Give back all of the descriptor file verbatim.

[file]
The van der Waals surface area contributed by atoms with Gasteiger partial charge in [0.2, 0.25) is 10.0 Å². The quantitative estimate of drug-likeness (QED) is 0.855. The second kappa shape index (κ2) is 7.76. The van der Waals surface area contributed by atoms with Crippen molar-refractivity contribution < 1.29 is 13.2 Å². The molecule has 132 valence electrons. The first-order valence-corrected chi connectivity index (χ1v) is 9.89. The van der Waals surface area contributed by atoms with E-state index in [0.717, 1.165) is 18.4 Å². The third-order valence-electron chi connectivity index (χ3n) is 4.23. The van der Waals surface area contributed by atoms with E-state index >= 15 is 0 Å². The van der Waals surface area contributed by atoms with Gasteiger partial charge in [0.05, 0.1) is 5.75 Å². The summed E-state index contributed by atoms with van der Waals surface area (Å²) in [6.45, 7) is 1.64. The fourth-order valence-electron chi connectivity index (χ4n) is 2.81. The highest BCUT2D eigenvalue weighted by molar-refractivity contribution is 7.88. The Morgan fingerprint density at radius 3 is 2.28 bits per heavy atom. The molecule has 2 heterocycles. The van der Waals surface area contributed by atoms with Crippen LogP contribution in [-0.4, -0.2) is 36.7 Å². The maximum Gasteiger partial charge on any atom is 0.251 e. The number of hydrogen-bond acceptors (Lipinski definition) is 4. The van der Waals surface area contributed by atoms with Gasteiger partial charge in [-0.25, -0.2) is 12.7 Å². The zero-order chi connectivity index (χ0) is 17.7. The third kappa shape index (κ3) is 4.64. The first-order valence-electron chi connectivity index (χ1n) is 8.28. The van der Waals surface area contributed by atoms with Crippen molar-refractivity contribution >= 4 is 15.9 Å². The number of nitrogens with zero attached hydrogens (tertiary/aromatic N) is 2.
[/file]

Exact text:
The van der Waals surface area contributed by atoms with Gasteiger partial charge in [0.2, 0.25) is 10.0 Å². The quantitative estimate of drug-likeness (QED) is 0.855. The second kappa shape index (κ2) is 7.76. The van der Waals surface area contributed by atoms with Crippen molar-refractivity contribution < 1.29 is 13.2 Å². The molecule has 132 valence electrons. The first-order valence-corrected chi connectivity index (χ1v) is 9.89. The van der Waals surface area contributed by atoms with E-state index in [0.717, 1.165) is 18.4 Å². The third-order valence-electron chi connectivity index (χ3n) is 4.23. The van der Waals surface area contributed by atoms with E-state index >= 15 is 0 Å². The van der Waals surface area contributed by atoms with Gasteiger partial charge in [0.05, 0.1) is 5.75 Å². The summed E-state index contributed by atoms with van der Waals surface area (Å²) in [6.45, 7) is 1.64. The fourth-order valence-electron chi connectivity index (χ4n) is 2.81. The highest BCUT2D eigenvalue weighted by molar-refractivity contribution is 7.88. The Morgan fingerprint density at radius 3 is 2.28 bits per heavy atom. The molecule has 2 heterocycles. The van der Waals surface area contributed by atoms with Crippen LogP contribution in [-0.4, -0.2) is 36.7 Å². The maximum Gasteiger partial charge on any atom is 0.251 e. The number of hydrogen-bond acceptors (Lipinski definition) is 4. The van der Waals surface area contributed by atoms with Gasteiger partial charge in [-0.25, -0.2) is 12.7 Å². The zero-order chi connectivity index (χ0) is 17.7. The third kappa shape index (κ3) is 4.64. The first-order valence-electron chi connectivity index (χ1n) is 8.28. The van der Waals surface area contributed by atoms with Crippen molar-refractivity contribution >= 4 is 15.9 Å². The number of nitrogens with zero attached hydrogens (tertiary/aromatic N) is 2.